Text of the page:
In a stunning move on Tuesday morning, prosecutors in Chicago dropped all charges against the “Empire” actor Jussie Smollett, who had been accused of staging a hate crime attack in the city’s downtown in January.
“After reviewing all of the facts and circumstances of the case, including Mr. Smollett’s volunteer service in the community and agreement to forfeit his bond to the city of Chicago, we believe this outcome is a just disposition and appropriate resolution to this case,” the Cook County State’s Attorney’s Office said in a statement.
It did not elaborate on whether any new information had surfaced that weakened the case against Mr. Smollett or whether prosecutors had simply changed their mind about pursuing the case. Mr. Smollett’s bond payment was $10,000.
In a statement, Anne Kavanagh, a spokeswoman for Mr. Smollett’s lawyers, said: “Today, all criminal charges against Jussie Smollett were dropped and his record has been wiped clean of the filing of this tragic complaint against him. Jussie was attacked by two people he was unable to identify on Jan. 29. He was a victim who was vilified and made to appear as a perpetrator as a result of false and inappropriate remarks made to the public causing an inappropriate rush to judgment.”
The statement went on: “Jussie is relieved to have this situation behind him and is very much looking forward to getting back to focusing on his family, friends and career.”
Mr. Smollett had told the police that the attack happened in the early morning by two men who taunted him with homophobic and racial slurs and yelled “This is MAGA country,” a reference to President Trump’s “Make America Great Again” slogan. The assailants, according to Mr. Smollett, tied a rope around his neck and poured a chemical substance on him. He was briefly treated at a hospital that day.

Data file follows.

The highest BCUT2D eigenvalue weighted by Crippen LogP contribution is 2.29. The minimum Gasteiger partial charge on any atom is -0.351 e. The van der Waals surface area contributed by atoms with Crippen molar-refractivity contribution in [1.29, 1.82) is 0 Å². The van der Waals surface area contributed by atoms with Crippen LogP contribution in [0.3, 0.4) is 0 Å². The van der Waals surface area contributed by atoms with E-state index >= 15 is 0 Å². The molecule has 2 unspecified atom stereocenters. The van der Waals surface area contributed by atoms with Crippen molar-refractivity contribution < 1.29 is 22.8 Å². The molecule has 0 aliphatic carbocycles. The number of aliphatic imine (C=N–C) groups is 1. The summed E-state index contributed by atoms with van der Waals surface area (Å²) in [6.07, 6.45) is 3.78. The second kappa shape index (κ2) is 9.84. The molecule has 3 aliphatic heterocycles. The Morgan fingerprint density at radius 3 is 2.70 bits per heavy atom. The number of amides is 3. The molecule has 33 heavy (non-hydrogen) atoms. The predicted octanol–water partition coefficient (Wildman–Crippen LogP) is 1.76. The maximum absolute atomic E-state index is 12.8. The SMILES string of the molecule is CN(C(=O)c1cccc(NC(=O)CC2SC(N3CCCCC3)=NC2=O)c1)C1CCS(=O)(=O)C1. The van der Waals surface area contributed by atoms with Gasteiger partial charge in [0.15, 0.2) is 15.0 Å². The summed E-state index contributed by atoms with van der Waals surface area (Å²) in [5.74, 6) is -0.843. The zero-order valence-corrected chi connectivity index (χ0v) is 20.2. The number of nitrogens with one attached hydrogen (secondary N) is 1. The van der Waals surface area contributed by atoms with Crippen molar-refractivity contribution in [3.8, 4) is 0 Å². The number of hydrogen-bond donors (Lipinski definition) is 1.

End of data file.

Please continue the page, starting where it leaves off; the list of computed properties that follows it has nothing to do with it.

Skepticism surrounding the attack occurred from the start, even as several A-list celebrities and advocacy groups expressed their support for Mr. Smollett, painting the attack as another example of a nationwide rise in hate crimes. But the police, in their investigation, had trouble finding surveillance video of the attack or witnesses.
The investigation eventually focused on two brothers, Olabinjo and Abimbola Osundairo, who knew Mr. Smollett. They initially said they were unaware why they were considered persons of interest in the investigation, but according to the police, they later told investigators that Mr. Smollett had paid them to stage the attack on him as a way to gain publicity because he was unhappy with his “Empire” salary. Mr. Smollett denied the brothers’ accounts.
Mr. Smollett, who had been indicted on 16 counts of disorderly conduct related to the filing of a false report, was removed from the rest of the current season of “Empire.” It is unclear what Fox, the network that airs “Empire,” will do now; it did not immediately respond to a request for comment.
A spokesman for the Chicago Police Department referred questions to the State’s Attorney’s Office.